European Investment Bank Test: Numerical & Verbal Assessment Preparation Guide

The EIB is one of the most prestigious banks you can seek employment in.

Therefore, the European Investment Bank only looks to hire candidates with the right skills for the work. To ensure this, the bank puts applicants through a rigorous pre-employment testing process before calling them to interview, including numerical and verbal tests.

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Given the prestigious nature of the bank, it means that competition for positions is intense. You have already worked hard on your application only to be faced with another hurdle to get to the interview stage.

But don’t worry. Although daunting, with the right preparation you can ace the EIB’s numerical and verbal assessments. And you can soon be on the path to your dream job at the EIB.

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What is the European Investment Bank Test?

The European Investment Bank is essentially the investment bank of the European Union. It is owned by the EU’s member states and operates lending on their behalf. There are many different job types available in the EIB from macroeconomists to bankers to lawyers.

As competitions stiff, the EIB has its own online assessments to test the skills of candidates applying to work at the institution. By doing this they can discover more about the applicants than an application and CV might tell them. It also saves them from the time-wasting process of interviewing applicants who might be unsuited to the work.

What is the EIB hiring process?

The EIB’s hiring process can be lengthy. While the process can vary depending on the role you apply for, you can expect the following:

  • Submit an initial application through the bank’s e-recruitment portal including application form, CV, basic info, and 700 cover letter
  • Initial screening
  • Online assessment
  • Digital interview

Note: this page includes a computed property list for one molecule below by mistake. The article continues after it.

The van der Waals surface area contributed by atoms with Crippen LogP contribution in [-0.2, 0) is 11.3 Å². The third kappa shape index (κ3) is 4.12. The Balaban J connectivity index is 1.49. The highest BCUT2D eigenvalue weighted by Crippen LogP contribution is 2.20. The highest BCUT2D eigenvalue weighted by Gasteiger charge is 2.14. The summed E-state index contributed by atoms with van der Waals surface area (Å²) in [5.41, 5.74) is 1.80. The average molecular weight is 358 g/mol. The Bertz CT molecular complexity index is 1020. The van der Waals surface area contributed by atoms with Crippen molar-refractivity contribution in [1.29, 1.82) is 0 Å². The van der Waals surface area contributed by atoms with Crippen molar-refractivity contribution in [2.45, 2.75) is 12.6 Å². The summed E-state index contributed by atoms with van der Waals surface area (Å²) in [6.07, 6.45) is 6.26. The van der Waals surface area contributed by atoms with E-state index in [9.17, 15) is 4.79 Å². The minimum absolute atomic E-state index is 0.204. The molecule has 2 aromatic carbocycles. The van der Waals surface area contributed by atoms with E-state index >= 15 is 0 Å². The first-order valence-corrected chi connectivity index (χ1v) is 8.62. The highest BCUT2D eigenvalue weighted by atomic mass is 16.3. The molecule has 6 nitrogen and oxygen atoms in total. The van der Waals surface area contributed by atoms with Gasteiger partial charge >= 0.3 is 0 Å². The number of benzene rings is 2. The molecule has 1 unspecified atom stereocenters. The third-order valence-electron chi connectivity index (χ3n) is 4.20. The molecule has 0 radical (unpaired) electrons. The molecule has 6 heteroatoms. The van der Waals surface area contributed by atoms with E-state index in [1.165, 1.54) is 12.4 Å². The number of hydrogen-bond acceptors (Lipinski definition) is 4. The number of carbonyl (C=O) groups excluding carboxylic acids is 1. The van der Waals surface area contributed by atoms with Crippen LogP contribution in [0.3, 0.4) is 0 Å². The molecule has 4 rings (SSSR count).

• Face to face interview

What format does the EIB test take?

A bank will need you to be good with numbers and have good critical thinking skills.

To assess if you have those skills you can expect to do tests in two areas:

  • Numerical Reasoning Skills
  • Verbal Reasoning Skills

Both these tests give an indication of your level of education and of the skills you can bring to the job.

The tests used by the bank are the SHL Numerical and Verbal Reasoning tests. They are considered to be among the more difficult of pre-employment tests.

Knowing this, however, puts you in a position to prepare for the tests.

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How do I prepare for the EIB test?

You have already passed the first hurdle by applying and being called upon to take the test.

However, there are a further two steps to take before you undergo testing. You must:

  1. Become familiar with the test.
  2. Put yourself in a position to do some rigorous training for it.

In seeking to become familiar with the test you need to acquire similar tests to get an indication of the types of questions you will be asked. For this we recommend you rely on the services of a reliable test preparation company like Job Test Prep.

Using the services of job test prep you will get accurate information on the test. They will also help with your test preparation routine by providing you with both free resources and a test prep pack containing everything you need for the rigorous preparation you have to undertake.